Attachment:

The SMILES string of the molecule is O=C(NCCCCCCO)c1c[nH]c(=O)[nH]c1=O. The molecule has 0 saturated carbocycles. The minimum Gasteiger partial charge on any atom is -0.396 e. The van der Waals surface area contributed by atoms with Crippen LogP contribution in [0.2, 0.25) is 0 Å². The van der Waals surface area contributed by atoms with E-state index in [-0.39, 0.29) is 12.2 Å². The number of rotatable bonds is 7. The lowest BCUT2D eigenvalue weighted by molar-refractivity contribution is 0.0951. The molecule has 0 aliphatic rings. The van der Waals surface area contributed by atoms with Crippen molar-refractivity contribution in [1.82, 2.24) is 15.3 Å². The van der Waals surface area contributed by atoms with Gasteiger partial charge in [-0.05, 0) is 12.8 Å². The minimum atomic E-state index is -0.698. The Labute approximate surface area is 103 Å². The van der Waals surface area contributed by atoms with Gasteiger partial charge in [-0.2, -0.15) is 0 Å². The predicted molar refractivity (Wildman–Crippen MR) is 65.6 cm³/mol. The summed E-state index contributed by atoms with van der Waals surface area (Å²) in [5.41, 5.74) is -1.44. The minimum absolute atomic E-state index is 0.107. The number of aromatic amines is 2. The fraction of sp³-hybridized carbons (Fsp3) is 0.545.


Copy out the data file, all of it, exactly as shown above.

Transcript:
The SMILES string of the molecule is O=C(NCCCCCCO)c1c[nH]c(=O)[nH]c1=O. The molecule has 0 saturated carbocycles. The minimum Gasteiger partial charge on any atom is -0.396 e. The van der Waals surface area contributed by atoms with Crippen LogP contribution in [0.2, 0.25) is 0 Å². The van der Waals surface area contributed by atoms with E-state index in [-0.39, 0.29) is 12.2 Å². The number of rotatable bonds is 7. The lowest BCUT2D eigenvalue weighted by molar-refractivity contribution is 0.0951. The molecule has 0 aliphatic rings. The van der Waals surface area contributed by atoms with Crippen molar-refractivity contribution in [1.82, 2.24) is 15.3 Å². The van der Waals surface area contributed by atoms with Gasteiger partial charge in [-0.05, 0) is 12.8 Å². The minimum atomic E-state index is -0.698. The Labute approximate surface area is 103 Å². The van der Waals surface area contributed by atoms with Gasteiger partial charge in [-0.2, -0.15) is 0 Å². The predicted molar refractivity (Wildman–Crippen MR) is 65.6 cm³/mol. The summed E-state index contributed by atoms with van der Waals surface area (Å²) in [5.41, 5.74) is -1.44. The minimum absolute atomic E-state index is 0.107. The number of aromatic amines is 2. The fraction of sp³-hybridized carbons (Fsp3) is 0.545.